Lawsuit Over "Except Where Prohibited By Law"

Pinto v. Toys "R" Us

Facts: Toys "R" Us sells gift cards, which to "not redeemable for cash, except where prohibited by law."

Allegations: The language violates the New Jersey Truth-in-Consumer Contract Warranty and Notice Act (TCCWNA), as it fails to specify that the card is redeemable for cash under New Jersey law.


Hacky Sack Advertisement Wasn't a Right of Publicity Violation

Martin v. Living Essentials, LLC

Facts: The world record holder for the most consecutive kicks of one hacky sack sued over a 5-Hour Energy commercial, which depicted a man who claimed to have mastered origami "while beating the record for Hacky Sack."

Holding: The ad didn't identify the world record holder.

Reasoning:

  • The ad said the record for Hacky Sack," which didn't necessarily mean the "world record."
  • The ad showed the man kicking multiple hacky sacks, and the plaintiff was the world record holder of kicking one.
  • The ad identified the man as having done a number of other things other than the hack y sack record.
  • Ultmately, no reasonable person could find that the plaintiff was identified.

Court Holds App Game “Castle Clash” Not an Illegal Lottery/Gambling/Sweepstakes

Soto V. Sky Union

Facts: Game with in-app purchases of rewards (e, g,, gems), which users may use to make purchases within the game, including speeding up a player's progress.

Issue #1: The things that you can "win" (i.e., "Rare Heroes," "honor badges," "gems," or "shards") have no measurable value. They are therefore not prizes under the California statute.

Facts: Game offers players the opportunity to purchase and spend gems for the right to break open eggs containing "unpredictable treasures" that will enhance their gaming experience.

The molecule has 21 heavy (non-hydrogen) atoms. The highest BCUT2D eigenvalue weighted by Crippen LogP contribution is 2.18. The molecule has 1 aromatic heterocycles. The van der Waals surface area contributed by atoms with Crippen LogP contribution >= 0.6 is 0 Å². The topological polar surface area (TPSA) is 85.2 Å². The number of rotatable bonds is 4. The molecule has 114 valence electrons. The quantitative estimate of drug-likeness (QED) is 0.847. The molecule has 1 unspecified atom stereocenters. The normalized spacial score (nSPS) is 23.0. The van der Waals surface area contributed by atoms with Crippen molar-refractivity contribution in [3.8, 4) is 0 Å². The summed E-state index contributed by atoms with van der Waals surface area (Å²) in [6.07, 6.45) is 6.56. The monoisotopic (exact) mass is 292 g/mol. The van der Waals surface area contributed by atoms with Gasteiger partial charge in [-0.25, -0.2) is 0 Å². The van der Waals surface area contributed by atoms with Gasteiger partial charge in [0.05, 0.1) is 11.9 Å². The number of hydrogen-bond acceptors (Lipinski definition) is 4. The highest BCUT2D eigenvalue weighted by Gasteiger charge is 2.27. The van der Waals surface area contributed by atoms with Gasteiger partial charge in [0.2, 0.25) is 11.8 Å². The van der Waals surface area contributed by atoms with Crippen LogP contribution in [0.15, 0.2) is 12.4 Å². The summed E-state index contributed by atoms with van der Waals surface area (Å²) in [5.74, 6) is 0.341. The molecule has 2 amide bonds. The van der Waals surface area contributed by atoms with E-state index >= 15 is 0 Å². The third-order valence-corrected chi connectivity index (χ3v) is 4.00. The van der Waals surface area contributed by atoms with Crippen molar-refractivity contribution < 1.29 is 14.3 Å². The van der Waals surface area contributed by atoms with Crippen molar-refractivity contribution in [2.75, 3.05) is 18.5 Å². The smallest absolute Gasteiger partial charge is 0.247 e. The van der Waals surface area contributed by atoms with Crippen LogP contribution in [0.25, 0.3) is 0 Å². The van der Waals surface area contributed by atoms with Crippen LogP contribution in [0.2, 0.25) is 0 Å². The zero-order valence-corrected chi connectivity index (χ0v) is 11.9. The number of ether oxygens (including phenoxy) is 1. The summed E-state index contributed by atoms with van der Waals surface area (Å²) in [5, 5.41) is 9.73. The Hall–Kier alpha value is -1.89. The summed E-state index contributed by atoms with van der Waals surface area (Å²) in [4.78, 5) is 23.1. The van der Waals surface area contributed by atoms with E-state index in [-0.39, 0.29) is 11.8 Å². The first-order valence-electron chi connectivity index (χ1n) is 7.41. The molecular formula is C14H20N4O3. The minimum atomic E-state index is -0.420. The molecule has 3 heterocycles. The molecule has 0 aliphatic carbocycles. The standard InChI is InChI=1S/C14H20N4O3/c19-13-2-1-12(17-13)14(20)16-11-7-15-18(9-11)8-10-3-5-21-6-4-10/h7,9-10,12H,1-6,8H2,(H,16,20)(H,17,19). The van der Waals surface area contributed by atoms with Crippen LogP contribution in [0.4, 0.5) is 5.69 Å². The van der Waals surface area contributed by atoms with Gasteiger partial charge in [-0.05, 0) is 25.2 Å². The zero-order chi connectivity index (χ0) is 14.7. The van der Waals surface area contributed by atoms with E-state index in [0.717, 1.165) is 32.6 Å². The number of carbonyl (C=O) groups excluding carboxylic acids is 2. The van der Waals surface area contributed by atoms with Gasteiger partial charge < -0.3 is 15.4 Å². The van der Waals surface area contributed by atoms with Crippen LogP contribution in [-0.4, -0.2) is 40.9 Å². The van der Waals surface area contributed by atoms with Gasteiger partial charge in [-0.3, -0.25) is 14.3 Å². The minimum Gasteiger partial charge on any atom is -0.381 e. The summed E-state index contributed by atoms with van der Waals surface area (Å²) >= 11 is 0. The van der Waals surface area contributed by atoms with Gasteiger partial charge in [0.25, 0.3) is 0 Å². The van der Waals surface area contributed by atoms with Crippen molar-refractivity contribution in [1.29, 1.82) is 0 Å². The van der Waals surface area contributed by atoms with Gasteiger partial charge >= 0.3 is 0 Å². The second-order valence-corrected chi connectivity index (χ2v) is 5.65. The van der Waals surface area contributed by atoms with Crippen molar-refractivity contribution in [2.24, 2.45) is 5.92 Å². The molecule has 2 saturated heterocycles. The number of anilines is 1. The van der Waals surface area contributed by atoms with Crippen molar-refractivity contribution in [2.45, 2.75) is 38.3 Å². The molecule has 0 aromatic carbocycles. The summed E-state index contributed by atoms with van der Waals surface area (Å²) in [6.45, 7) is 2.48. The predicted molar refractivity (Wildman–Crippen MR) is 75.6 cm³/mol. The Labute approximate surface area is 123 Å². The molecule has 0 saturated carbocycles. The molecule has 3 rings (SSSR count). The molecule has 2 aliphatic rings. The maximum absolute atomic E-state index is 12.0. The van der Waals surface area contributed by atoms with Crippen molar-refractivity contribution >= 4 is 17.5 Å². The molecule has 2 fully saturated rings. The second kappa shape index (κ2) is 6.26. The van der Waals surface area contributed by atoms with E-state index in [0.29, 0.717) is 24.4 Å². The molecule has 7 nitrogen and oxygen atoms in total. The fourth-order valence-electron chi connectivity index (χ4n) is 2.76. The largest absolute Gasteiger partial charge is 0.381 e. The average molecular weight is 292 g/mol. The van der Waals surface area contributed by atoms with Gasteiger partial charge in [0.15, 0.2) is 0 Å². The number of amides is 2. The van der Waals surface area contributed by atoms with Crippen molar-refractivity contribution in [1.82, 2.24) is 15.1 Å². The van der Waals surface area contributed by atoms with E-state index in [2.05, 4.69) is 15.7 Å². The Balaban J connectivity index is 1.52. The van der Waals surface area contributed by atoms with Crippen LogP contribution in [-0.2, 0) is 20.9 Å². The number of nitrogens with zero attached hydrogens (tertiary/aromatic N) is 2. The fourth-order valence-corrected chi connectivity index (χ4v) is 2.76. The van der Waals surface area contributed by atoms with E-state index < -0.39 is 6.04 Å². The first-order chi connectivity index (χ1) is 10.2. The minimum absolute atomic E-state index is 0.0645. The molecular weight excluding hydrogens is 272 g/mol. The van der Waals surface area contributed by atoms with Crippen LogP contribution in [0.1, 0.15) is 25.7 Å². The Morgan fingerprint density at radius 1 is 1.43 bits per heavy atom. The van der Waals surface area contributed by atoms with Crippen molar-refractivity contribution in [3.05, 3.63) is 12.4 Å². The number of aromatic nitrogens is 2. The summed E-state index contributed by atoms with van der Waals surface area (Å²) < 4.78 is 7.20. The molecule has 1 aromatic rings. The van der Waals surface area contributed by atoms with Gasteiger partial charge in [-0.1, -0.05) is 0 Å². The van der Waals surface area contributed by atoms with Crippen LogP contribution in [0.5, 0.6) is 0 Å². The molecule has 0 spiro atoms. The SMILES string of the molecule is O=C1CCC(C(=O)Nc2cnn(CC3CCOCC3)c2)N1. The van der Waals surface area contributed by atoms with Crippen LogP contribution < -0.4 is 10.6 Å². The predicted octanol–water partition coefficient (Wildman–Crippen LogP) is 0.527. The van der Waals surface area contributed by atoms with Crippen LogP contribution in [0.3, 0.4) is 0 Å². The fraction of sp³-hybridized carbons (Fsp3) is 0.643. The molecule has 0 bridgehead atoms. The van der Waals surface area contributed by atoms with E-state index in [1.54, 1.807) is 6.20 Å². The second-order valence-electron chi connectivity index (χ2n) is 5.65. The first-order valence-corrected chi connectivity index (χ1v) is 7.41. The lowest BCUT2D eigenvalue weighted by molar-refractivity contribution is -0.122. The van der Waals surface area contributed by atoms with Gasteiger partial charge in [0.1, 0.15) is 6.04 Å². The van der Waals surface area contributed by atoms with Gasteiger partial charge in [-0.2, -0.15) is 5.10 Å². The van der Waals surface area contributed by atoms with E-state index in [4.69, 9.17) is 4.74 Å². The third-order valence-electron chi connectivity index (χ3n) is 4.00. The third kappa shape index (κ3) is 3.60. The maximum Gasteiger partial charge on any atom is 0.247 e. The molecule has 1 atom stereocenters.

Issue #2: Requiring players to convert their money into gems to enter contests could amount to "consideration."


NAD Case Regarding Advertising Claims

In re Church and Dwight (#5919)

Ad Claim: "OxiClean White Revive is chlorine free and has 40% more whitening power than chlorine bleach."

NAD Determined: That the commercial does not reasonably convey the message of superior stain removal.

Ad Claim: "Get the tough stains out without the worry of chrorine bleach."

NAD Determined: Commercial be modified/discontinued to avoid conveying the unsupported message that chlorine bleach is damaging to white garments.


FTC Actually Brings a CAN-SPAM Action

FTC v. Sale Slash

Factual Allegations: Emails contained from, header, and subject information suggesting that the emails were sent by persons known to the recipients when, in fact, the emails were initiated and sent from Sale Slash.

Alleged Legal Violations re CAN-SPAM: Failure to: (1) give notice that consumers could opt-out; (2) provide a working opt-out mechanism: (2) provide a physical postal address of the company; (4) provide non-misleading subject line; and (5) provide non-misleading header information.

Result: In connection with all the false advertising allegations against the company, of which there were many in addition to the CAN-SPPM allegation, the company agreed to settle for more than $43 million.